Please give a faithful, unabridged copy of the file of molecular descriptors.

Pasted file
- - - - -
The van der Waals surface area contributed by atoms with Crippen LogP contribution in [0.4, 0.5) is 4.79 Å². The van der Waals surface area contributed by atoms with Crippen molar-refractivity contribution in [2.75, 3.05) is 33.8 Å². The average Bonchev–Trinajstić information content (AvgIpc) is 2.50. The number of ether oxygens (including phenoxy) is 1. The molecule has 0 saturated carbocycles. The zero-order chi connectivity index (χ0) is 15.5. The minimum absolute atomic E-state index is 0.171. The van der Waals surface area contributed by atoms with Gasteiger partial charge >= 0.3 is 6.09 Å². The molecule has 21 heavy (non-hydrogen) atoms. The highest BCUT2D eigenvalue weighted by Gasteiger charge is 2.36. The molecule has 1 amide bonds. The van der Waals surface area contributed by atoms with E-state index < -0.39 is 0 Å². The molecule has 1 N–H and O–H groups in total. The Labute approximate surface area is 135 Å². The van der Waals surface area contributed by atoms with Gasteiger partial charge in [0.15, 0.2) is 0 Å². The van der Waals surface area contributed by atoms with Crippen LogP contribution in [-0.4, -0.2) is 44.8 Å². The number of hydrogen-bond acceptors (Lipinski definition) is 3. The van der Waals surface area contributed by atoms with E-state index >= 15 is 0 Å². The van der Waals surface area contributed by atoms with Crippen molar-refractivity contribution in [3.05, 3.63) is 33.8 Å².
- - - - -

The van der Waals surface area contributed by atoms with Crippen LogP contribution in [0.4, 0.5) is 4.79 Å². The van der Waals surface area contributed by atoms with Crippen molar-refractivity contribution in [2.75, 3.05) is 33.8 Å². The average Bonchev–Trinajstić information content (AvgIpc) is 2.50. The number of ether oxygens (including phenoxy) is 1. The molecule has 0 saturated carbocycles. The zero-order chi connectivity index (χ0) is 15.5. The minimum absolute atomic E-state index is 0.171. The van der Waals surface area contributed by atoms with Gasteiger partial charge >= 0.3 is 6.09 Å². The molecule has 21 heavy (non-hydrogen) atoms. The highest BCUT2D eigenvalue weighted by Gasteiger charge is 2.36. The molecule has 1 amide bonds. The van der Waals surface area contributed by atoms with E-state index < -0.39 is 0 Å². The molecule has 1 N–H and O–H groups in total. The Labute approximate surface area is 135 Å². The van der Waals surface area contributed by atoms with Gasteiger partial charge in [0.15, 0.2) is 0 Å². The van der Waals surface area contributed by atoms with Crippen LogP contribution in [-0.4, -0.2) is 44.8 Å². The number of hydrogen-bond acceptors (Lipinski definition) is 3. The van der Waals surface area contributed by atoms with E-state index >= 15 is 0 Å². The van der Waals surface area contributed by atoms with Crippen molar-refractivity contribution in [3.05, 3.63) is 33.8 Å².